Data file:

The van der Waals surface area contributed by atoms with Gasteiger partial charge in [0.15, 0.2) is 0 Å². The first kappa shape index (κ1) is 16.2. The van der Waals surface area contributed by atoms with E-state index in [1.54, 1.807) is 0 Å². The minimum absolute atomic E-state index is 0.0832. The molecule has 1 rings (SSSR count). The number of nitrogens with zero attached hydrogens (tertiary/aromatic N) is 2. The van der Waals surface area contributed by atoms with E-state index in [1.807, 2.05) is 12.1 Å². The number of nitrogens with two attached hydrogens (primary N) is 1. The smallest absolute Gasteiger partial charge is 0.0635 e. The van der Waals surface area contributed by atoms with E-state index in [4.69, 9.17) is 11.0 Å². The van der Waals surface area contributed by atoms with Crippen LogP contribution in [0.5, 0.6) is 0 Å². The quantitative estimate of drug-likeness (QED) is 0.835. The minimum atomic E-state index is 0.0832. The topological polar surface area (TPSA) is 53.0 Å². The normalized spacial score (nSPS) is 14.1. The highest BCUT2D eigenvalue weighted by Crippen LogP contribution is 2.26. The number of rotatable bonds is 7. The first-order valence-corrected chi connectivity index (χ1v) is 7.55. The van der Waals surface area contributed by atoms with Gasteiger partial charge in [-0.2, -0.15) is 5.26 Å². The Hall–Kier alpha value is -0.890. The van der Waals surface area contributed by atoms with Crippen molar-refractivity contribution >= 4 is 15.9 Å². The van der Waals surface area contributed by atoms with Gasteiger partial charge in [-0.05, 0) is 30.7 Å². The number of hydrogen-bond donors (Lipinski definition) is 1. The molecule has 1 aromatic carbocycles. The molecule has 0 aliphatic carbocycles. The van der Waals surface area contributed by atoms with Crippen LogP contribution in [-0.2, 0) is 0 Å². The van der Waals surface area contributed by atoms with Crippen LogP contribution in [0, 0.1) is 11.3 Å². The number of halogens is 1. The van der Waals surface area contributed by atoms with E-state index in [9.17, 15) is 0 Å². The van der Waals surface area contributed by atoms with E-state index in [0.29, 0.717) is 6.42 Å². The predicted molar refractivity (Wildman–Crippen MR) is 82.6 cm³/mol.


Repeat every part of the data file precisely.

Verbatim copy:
The van der Waals surface area contributed by atoms with Gasteiger partial charge in [0.15, 0.2) is 0 Å². The first kappa shape index (κ1) is 16.2. The van der Waals surface area contributed by atoms with E-state index in [1.54, 1.807) is 0 Å². The minimum absolute atomic E-state index is 0.0832. The molecule has 1 rings (SSSR count). The number of nitrogens with zero attached hydrogens (tertiary/aromatic N) is 2. The van der Waals surface area contributed by atoms with E-state index in [1.807, 2.05) is 12.1 Å². The number of nitrogens with two attached hydrogens (primary N) is 1. The smallest absolute Gasteiger partial charge is 0.0635 e. The van der Waals surface area contributed by atoms with E-state index in [4.69, 9.17) is 11.0 Å². The van der Waals surface area contributed by atoms with Crippen LogP contribution in [0.5, 0.6) is 0 Å². The quantitative estimate of drug-likeness (QED) is 0.835. The minimum atomic E-state index is 0.0832. The topological polar surface area (TPSA) is 53.0 Å². The normalized spacial score (nSPS) is 14.1. The highest BCUT2D eigenvalue weighted by Crippen LogP contribution is 2.26. The number of rotatable bonds is 7. The first-order valence-corrected chi connectivity index (χ1v) is 7.55. The van der Waals surface area contributed by atoms with Gasteiger partial charge in [-0.2, -0.15) is 5.26 Å². The Hall–Kier alpha value is -0.890. The van der Waals surface area contributed by atoms with Crippen molar-refractivity contribution >= 4 is 15.9 Å². The van der Waals surface area contributed by atoms with Gasteiger partial charge in [-0.05, 0) is 30.7 Å². The number of hydrogen-bond donors (Lipinski definition) is 1. The molecule has 1 aromatic carbocycles. The molecule has 0 aliphatic carbocycles. The van der Waals surface area contributed by atoms with Crippen LogP contribution in [-0.2, 0) is 0 Å². The van der Waals surface area contributed by atoms with Crippen LogP contribution in [0, 0.1) is 11.3 Å². The number of halogens is 1. The van der Waals surface area contributed by atoms with E-state index in [9.17, 15) is 0 Å². The van der Waals surface area contributed by atoms with E-state index in [0.29, 0.717) is 6.42 Å². The predicted molar refractivity (Wildman–Crippen MR) is 82.6 cm³/mol.